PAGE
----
Researchers On The Rock: Lewis Stagnetto

Each month we’re profiling a research student at the University of Gibraltar to find out about their background, studies, what motivates them and how they’ve found the experience of further study on the Rock.

This month’s student is Lewis Stagnetto who is completing a PhD in Marine Biology.

Please introduce yourself:

I’m doing a PhD at the University of Gibraltar - I’m now in my fifth year of their part-time programme. I’m also the co-founder of the Nautilus Project. We do a lot of charity work raising marine awareness in Gibraltar and in schools. I am also a teacher.

When you’re not a University of Gibraltar student, what are you doing?

As a Marine Biologist I’m very passionate about the sea…that goes without saying…but considering that Gibraltar is surrounded by sea, it’s a bit disappointing that there was a lack of opportunities for our youth to explore this. What the Nautilus Project charity does is promote opportunities for the youth to get involved with understanding the life we have on our coastline and what dangers impact on that life and how best to look after it. We’ve got a lot of like-minded people who are volunteers who do their best to promote this sort of work.

To give you an example, the other day I was up early and snorkelling at Little Bay to pull out invertebrates so that St Joseph’s Primary School could have an opportunity to interact with some of the creatures that we have. This takes place at no cost to the taxpayer and at no cost to the schools - we do it free out of the passion that we have for the marine environment.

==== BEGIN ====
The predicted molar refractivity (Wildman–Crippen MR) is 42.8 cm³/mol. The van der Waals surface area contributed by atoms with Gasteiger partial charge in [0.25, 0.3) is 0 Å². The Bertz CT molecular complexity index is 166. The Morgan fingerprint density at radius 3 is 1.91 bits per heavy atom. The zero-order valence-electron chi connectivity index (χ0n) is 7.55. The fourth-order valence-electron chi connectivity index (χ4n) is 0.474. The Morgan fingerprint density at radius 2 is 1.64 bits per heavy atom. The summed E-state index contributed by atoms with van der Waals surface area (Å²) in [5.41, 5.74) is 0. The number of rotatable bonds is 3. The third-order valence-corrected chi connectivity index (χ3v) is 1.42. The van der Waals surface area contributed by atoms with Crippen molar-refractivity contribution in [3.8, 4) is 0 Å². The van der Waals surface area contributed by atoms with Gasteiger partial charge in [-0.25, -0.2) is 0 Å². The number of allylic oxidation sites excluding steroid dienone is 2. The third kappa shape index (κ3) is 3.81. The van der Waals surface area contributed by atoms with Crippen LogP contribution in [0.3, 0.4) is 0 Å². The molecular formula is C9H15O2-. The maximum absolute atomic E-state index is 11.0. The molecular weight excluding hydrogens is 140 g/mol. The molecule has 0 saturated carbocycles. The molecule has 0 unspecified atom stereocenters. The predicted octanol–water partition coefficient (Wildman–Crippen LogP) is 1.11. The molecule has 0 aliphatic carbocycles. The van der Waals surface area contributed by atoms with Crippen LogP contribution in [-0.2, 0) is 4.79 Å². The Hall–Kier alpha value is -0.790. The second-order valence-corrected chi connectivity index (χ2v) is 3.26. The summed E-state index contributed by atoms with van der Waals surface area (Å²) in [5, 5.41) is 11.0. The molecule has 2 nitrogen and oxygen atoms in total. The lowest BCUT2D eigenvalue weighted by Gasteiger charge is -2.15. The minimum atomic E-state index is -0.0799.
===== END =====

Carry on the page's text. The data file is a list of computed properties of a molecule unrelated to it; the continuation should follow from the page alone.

In layman’s terms, can you explain what you are researching at the University of Gibraltar?

I’m looking at phytoplankton cycles and community structure and how that structure changes over the course of a year. I want to understand what is driving those changes; are they physical factors like temperature and salinity, or are we talking about chemical factors like nutrients, phosphates and nitrates or are we talking about biological factors like predation?

Why are you exploring this area of study?

The reason this area of research is important is because phytoplankton productivity in any body of water is an important carbon sink. What that means is that it will remove carbon from the atmosphere. In any kind of climate change policy that Gibraltar might engage in, understanding how our coastline is sinking carbon is a really important part of that equation and we don’t have that answer yet.

Who are your supervisors and what do they contribute to your studies?

I have Dr Darren Fa from the University of Gibraltar, a very accomplished Marine Biologist who’s done a lot of work in the UK and Gibraltar. Darren specialises in a number of areas and is a very experienced person to have on board for my project. I also have Dr Jeremy Young who is a phytoplankton expert from a Palaeontology point of view. He’s helping me with a lot of the techniques in order to drill down on the detail I need to acquire to get the level of sophistication that’s demanded in a PhD programme.

How have you found the experience so far?